You can’t find a corn dog at Royal Ascot. England’s preeminent thoroughbred event is nothing like the horse races I grew up around in Georgia. Order a Diet Coke and get lectured on social graces by a guy who is visibly inebriated at 10 a.m. Ask if they have chicken tenders instead of Peking duck salad and it’s as if you picked up after your dog with a Union Jack.
Pomp and circumstance fuel the whole affair. For a country that delights in comparing itself to us gauche Americans, there sure are a lot of Rolls-Royces and Range Rovers queued out front. Inside the gates, it’s all top hats and tails, fascinators and frills. The dress code was last updated, I suspect, when your day could still be ruined by scurvy.
What, exactly, is Royal Ascot? For more than 300 years, dolled-up Brits have gathered outside of London for what’s evolved into five days of horse racing, gambling, and general ostentation. Graced by the queen, Charles and Camilla, William and Kate, Harry and Meghan, and other Tatler fixtures with several middle names, Ascot is a premier social to-do for those concerned about such things. Were you there? Where did you sit? To some, these answers are a declaration of who you are and why others should care. Why was I there? Mainly for the free scones. Little else about the day, from what I read online at least, failed to horrify me. The outfits, the idea that attending Ascot speaks to one’s social standing, and the presumption of who that might attract filled me with a disdain at direct odds with my love of free snacks. In the end, clotted cream won out.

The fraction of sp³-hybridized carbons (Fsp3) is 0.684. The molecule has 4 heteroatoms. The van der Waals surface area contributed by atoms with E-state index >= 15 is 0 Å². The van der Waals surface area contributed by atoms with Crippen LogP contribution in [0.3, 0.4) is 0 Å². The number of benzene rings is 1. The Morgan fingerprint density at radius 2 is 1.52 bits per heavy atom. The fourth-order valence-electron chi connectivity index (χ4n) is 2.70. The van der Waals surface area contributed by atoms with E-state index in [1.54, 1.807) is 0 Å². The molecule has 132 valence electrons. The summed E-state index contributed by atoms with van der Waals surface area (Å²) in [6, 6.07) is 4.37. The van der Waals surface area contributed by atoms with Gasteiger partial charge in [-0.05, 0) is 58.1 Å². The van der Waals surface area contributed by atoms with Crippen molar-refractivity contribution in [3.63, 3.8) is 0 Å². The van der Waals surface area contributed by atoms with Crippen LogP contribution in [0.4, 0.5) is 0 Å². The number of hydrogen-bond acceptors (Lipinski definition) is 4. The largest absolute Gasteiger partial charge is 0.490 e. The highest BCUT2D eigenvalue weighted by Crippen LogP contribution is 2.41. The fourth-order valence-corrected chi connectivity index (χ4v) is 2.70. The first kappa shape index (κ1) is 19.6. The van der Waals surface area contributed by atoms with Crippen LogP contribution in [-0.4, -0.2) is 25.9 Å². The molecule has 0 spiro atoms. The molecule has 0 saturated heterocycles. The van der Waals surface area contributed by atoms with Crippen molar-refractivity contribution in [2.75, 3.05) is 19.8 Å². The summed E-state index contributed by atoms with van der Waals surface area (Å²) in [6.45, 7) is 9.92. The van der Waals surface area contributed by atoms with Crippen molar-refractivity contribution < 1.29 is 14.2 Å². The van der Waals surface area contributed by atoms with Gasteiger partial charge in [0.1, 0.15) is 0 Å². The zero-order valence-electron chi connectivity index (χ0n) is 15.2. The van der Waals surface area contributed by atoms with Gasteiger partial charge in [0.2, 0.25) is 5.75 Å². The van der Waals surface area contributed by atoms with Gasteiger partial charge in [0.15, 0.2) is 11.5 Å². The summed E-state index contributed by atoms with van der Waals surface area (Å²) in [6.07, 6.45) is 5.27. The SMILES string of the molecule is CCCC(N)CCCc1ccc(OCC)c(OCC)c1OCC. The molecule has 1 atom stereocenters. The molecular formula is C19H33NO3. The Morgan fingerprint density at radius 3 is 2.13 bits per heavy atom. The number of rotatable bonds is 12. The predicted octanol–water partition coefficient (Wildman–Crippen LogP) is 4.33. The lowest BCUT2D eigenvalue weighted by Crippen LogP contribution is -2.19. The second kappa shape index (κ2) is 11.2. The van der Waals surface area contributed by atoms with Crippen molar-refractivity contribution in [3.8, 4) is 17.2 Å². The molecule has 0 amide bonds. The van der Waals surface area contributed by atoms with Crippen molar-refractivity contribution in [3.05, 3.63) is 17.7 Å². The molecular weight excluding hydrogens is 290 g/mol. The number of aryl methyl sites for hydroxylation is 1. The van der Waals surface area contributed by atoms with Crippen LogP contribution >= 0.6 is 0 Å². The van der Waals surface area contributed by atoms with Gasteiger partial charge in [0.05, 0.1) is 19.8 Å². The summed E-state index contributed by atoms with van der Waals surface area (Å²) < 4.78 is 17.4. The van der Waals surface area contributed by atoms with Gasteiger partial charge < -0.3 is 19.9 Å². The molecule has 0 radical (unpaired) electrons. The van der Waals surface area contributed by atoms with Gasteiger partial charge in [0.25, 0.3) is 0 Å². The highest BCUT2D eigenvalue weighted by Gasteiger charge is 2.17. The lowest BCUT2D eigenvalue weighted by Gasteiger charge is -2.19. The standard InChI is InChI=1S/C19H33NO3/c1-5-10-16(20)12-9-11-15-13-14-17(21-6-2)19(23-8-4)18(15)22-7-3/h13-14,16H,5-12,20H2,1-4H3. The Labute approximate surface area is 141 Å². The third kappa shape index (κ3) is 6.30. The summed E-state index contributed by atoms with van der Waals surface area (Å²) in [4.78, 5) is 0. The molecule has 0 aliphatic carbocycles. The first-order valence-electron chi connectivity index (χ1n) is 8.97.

Strangely, it’s easier to describe Ascot to someone who’s never been. To England, I mean. If you say, “Downton Abbey gets drunk at the races,” an American might get the gist. However, to anyone who’s actually glimpsed modern life in our closest political and cultural ally, it’s almost impossible to imagine such a step back in time. Is this what a fallen empire does for amusement? Tighten the screws on traditions that survived its demise? Your guess is as good as mine, though I expect that old world and our new one might soon collide when #AscotSoWhite trends on Twitter. This place makes Wimbledon—Royal Ascot’s only true rival for the title of Britain’s Pimmsiest Day Out—look like the U.N.